Early HK Shipyards and Graving docks
Hugh Farmer: In early colonial Hong Kong shipwrights used traditional skills to build junks and sampans and later acquired new skills by building western style ships. A considerable change came with the construction of dock facilities to build and repair iron steamships.
John Lamont completed HK’s first dry dock in Aberdeen in 1860. The Hongkong and Whampoa Dock Company’s dry dock started operations at Hunghom in 1868. Cosmopolitan Dock was finished at Tai Kok Tsui in 1876. By 1907 the Kowloon Peninsula contained several shipbuilding and repair yards. And in 1910 Butterfield & Swire’s Taikoo Dockyard was completed at Quarry Bay.
Tymon Mellor’s article : Defense of HK used information taken from an article in The Engineer 18th Jan 1889
I have highlighted the section dealing with graving docks. These are more commonly known as dry docks which can be drained of water to allow repair of a ship’s hull. The article mentions that in 1889 these existed in two locations in Aberdeen and much more vaguely in Kowloon. And that there were three of them.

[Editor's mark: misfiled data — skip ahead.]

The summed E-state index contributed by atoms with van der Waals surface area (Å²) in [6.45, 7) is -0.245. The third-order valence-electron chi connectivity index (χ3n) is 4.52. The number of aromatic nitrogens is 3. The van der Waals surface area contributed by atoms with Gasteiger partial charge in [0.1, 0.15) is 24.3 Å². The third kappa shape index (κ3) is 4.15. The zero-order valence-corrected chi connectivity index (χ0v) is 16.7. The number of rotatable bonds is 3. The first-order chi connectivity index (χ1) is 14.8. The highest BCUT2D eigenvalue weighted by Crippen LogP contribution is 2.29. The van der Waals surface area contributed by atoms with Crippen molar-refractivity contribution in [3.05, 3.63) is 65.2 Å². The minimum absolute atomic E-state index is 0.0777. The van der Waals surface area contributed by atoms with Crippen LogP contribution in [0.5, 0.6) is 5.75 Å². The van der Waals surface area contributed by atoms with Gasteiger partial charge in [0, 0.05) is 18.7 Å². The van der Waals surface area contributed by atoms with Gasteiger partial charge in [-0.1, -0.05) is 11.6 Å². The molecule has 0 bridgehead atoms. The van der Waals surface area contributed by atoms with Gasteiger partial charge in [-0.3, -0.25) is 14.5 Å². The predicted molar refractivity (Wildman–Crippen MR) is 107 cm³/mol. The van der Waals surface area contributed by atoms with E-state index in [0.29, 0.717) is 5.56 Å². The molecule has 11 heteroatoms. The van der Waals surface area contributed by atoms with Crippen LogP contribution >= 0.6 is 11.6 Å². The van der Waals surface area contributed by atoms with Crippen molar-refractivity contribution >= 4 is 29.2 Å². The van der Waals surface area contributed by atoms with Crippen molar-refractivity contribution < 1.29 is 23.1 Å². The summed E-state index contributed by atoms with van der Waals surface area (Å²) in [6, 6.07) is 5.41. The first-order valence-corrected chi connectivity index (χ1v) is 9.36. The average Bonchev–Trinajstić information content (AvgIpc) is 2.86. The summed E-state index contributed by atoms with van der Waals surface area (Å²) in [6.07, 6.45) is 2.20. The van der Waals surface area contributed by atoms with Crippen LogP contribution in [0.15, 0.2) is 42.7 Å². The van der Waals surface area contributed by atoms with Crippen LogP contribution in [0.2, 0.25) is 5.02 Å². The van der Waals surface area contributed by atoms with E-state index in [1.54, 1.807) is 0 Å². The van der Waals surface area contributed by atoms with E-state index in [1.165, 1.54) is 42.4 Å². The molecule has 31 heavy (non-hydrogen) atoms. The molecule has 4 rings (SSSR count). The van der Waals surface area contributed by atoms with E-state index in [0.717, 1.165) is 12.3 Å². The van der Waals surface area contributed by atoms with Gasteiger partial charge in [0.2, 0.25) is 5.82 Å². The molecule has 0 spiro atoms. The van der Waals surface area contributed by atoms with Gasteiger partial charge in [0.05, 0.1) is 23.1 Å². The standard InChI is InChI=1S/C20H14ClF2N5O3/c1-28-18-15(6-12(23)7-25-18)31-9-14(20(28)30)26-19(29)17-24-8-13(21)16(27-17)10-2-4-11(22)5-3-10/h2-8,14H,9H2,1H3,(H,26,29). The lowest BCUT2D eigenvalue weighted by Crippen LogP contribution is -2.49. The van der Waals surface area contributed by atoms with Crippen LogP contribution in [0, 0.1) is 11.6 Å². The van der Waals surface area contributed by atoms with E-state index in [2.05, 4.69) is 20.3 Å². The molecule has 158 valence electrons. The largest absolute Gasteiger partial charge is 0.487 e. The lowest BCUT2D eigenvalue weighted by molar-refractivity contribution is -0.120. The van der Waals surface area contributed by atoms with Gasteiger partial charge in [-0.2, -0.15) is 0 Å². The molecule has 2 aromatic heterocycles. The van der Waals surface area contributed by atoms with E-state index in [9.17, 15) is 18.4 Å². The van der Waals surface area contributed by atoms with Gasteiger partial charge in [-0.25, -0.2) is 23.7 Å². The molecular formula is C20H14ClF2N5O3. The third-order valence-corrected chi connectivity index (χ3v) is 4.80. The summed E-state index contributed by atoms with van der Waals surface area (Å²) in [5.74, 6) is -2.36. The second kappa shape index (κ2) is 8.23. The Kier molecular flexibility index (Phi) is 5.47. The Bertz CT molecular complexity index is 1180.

Shipbuilding and maintenance is an enormously important topic in Hong Kong’s industrial history. It took place over a period of more than one hundred years.
This article was first posted on 11th February 2014.
Related Indhhk articles:
- The Defense of HK
- 19th Century Wanchai Shipyards – Messrs. George Fenwick & Co Ltd
- Bailey’s Shipyard – 1908 Account
- Tai Kok Tsui Shipyards
- The Hongs of Tiree, John Lamont